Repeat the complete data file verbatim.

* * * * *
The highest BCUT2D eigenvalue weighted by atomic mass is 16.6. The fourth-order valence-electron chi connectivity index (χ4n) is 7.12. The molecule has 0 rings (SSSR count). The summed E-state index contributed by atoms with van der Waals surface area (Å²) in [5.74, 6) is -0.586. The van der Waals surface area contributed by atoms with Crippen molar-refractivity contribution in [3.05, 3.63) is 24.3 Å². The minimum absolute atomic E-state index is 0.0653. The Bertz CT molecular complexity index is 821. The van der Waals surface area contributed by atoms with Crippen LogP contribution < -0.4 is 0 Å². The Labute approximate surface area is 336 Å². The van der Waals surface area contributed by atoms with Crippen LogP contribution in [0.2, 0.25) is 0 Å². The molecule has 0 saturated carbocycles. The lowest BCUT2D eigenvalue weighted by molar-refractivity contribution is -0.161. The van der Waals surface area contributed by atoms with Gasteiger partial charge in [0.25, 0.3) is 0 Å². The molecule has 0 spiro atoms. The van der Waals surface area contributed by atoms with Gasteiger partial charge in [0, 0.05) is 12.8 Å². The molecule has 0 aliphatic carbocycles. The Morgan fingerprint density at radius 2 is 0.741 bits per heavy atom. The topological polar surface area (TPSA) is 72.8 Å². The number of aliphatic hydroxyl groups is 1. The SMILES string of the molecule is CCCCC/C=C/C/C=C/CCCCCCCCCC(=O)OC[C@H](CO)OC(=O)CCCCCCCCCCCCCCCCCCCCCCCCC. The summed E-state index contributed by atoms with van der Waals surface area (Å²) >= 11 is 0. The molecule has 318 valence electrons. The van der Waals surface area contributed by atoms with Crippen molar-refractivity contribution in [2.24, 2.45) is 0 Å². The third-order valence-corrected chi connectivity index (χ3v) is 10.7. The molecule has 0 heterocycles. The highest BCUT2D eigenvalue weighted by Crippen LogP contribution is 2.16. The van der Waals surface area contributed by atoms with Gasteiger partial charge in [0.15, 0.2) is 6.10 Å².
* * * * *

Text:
The highest BCUT2D eigenvalue weighted by atomic mass is 16.6. The fourth-order valence-electron chi connectivity index (χ4n) is 7.12. The molecule has 0 rings (SSSR count). The summed E-state index contributed by atoms with van der Waals surface area (Å²) in [5.74, 6) is -0.586. The van der Waals surface area contributed by atoms with Crippen molar-refractivity contribution in [3.05, 3.63) is 24.3 Å². The minimum absolute atomic E-state index is 0.0653. The Bertz CT molecular complexity index is 821. The van der Waals surface area contributed by atoms with Crippen LogP contribution < -0.4 is 0 Å². The Labute approximate surface area is 336 Å². The van der Waals surface area contributed by atoms with Crippen LogP contribution in [0.2, 0.25) is 0 Å². The molecule has 0 saturated carbocycles. The lowest BCUT2D eigenvalue weighted by molar-refractivity contribution is -0.161. The van der Waals surface area contributed by atoms with Gasteiger partial charge in [0.25, 0.3) is 0 Å². The molecule has 0 spiro atoms. The van der Waals surface area contributed by atoms with Gasteiger partial charge in [0, 0.05) is 12.8 Å². The molecule has 0 aliphatic carbocycles. The Morgan fingerprint density at radius 2 is 0.741 bits per heavy atom. The topological polar surface area (TPSA) is 72.8 Å². The number of aliphatic hydroxyl groups is 1. The SMILES string of the molecule is CCCCC/C=C/C/C=C/CCCCCCCCCC(=O)OC[C@H](CO)OC(=O)CCCCCCCCCCCCCCCCCCCCCCCCC. The summed E-state index contributed by atoms with van der Waals surface area (Å²) >= 11 is 0. The molecule has 318 valence electrons. The van der Waals surface area contributed by atoms with Crippen molar-refractivity contribution in [2.24, 2.45) is 0 Å². The third-order valence-corrected chi connectivity index (χ3v) is 10.7. The molecule has 0 heterocycles. The highest BCUT2D eigenvalue weighted by Crippen LogP contribution is 2.16. The van der Waals surface area contributed by atoms with Gasteiger partial charge in [0.15, 0.2) is 6.10 Å².